Do not assume that a public campground where you are headed has a dump station based on what you read in a directory or other literature. Sometimes you will find it has been closed for repairs or even for good. If you show up with full holding tanks, expecting to dump on arrival, you have a problem. It's always a good idea to seek out a location to dump before you arrive. . . just in case.

The key to good tire traction is friction, but this can be elusive depending on the weather. Winter tires are designed to stay soft and pliable at low temperatures, so they will deform and re-conform to all the micro irregularities of the icy surface, resulting in grip. All-season tires are designed to help provide traction in wet and snowy conditions. Their reinforced sidewalls keep the tire shoulders on the road, while microgrooves help provide biting edges that lock together, enabling better grip when turning on wet roads. --From Goodyear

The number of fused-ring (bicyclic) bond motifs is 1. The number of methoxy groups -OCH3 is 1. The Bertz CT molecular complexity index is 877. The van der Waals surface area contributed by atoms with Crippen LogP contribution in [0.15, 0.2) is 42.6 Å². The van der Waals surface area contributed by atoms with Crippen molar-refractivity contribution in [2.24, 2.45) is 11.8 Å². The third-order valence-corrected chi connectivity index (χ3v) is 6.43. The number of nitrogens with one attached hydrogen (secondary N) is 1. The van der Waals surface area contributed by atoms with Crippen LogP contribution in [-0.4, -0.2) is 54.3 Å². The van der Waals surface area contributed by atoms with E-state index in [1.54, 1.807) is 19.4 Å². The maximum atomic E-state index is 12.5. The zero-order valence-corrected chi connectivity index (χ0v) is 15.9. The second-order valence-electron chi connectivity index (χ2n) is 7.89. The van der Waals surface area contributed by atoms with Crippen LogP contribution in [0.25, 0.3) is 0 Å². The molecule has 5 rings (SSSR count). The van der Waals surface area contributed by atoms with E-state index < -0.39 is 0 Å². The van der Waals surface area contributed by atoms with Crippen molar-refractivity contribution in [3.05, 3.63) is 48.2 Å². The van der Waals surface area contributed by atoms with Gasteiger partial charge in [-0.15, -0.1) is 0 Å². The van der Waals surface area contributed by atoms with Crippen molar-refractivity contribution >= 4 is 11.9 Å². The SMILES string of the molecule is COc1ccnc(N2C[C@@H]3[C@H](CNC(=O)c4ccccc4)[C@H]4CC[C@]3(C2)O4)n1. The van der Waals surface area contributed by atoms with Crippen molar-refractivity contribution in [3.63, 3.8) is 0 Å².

Be sure to wash the chassis of your tow vehicle and/or RV if your winter trip has included significant mileage on snowy roads. Both road salt and its newer alternative, calcium chloride, can cause undercarriage corrosion and rust.

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Why coyotes pose a threat to your pet in campgrounds

“Cats and small dogs are easy prey for the quick, powerful predators when left tethered to an RV in a campground,. One ranger at Death Valley National Park almost lost his cat when a coyote grabbed it outside his residence. He chased the animal, which dropped the cat and ran off before inflicting injury.

A pet is in danger even when you walk it on a leash. The same ranger tells of a man who was walking his poodle near the Death Valley's Furnace Creek campground when a coyote suddenly charged from the brush, yanked the leash from the man's hand and took off with the poodle. No trace was found of the dog or leash.”